Francis Feighan; Created Scriptwriting Software


Francis X. Feighan, screenwriter and publicist who created the first computer software program for scriptwriters, has died. He was 53.

Feighan died Dec. 27 of a heart attack in his San Fernando Valley home.

His scripts included episodes of “Barney Miller,” “Happy Days” and “Too Close for Comfort.” He publicized such Los Angeles stage productions as “Hair,” “Godspell” and “Jesus Christ Superstar.”

But Feighan was probably best known to colleagues and fans alike as the creator of “Collaborator,” a software program that helps writers plan and develop a story and its characters. He also operated a free help line for customers. The program appealed to would-be writers as well as seasoned professionals, and Feighan was selling about 4,000 programs a year.


“Collaborator,” which Feighan developed along with Cary Brown and Louis Garfinkle, asks a writer questions about the script beginning with the title, intended audience, theme and premise, a three-sentence description of the plot, time frame and physical settings. For characters, the software flashes a form not unlike a job application, prodding the writer to fill in details.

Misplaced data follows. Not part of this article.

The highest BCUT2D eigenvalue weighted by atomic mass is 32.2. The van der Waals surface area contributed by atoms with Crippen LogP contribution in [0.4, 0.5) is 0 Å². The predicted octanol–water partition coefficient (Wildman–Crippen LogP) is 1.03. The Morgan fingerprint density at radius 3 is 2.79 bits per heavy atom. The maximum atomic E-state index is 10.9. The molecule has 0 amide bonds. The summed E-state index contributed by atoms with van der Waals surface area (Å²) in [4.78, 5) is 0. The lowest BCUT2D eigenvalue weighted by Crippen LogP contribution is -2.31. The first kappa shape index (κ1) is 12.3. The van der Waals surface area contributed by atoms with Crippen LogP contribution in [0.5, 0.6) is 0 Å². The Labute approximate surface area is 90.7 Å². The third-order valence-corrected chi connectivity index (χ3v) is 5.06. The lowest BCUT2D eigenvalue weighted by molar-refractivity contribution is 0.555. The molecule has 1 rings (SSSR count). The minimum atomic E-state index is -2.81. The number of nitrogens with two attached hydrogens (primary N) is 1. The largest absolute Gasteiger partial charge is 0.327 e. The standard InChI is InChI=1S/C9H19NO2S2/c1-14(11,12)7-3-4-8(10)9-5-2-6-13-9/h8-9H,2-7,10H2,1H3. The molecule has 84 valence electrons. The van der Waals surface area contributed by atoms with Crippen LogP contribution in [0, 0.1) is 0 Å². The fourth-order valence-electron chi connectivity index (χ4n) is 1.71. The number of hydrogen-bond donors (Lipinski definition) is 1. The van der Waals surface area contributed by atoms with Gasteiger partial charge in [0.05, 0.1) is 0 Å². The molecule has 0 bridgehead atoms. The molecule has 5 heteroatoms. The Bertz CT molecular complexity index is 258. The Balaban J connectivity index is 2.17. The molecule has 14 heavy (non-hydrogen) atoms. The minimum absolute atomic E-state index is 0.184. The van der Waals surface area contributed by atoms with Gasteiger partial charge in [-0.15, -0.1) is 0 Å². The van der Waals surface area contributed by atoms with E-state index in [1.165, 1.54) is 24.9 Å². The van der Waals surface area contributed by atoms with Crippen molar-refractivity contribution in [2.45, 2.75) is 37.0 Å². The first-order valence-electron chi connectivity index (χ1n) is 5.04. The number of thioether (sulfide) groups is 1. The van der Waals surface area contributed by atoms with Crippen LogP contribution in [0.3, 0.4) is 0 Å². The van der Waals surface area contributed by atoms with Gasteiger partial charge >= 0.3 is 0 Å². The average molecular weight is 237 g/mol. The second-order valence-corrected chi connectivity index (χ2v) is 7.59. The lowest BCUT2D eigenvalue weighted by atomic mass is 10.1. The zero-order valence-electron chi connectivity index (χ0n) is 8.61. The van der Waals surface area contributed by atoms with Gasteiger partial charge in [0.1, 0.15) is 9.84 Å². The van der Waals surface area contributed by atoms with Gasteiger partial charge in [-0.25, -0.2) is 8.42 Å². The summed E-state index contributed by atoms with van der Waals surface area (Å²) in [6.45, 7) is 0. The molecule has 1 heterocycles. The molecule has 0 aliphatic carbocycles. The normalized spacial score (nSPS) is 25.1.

A native of Cleveland, Feighan studied at Georgetown University and John Carroll University in Cleveland, where he had a fellowship in acting at the Cleveland Playhouse. He spent two years in Dublin writing scripts for Ardmore Studios and studying his Irish background. He moved to Los Angeles as a theatrical publicist in 1966.

Feighan is survived by his companion, Lisa Blary Thornburg; his son, Christopher; his mother, Rosemary, and two sisters and three brothers.

A memorial gathering is scheduled Sunday, Jan. 19, at 2 p.m. in the home of Feighan’s aunt, Betty Ling, 808 Adelaide Place, Santa Monica.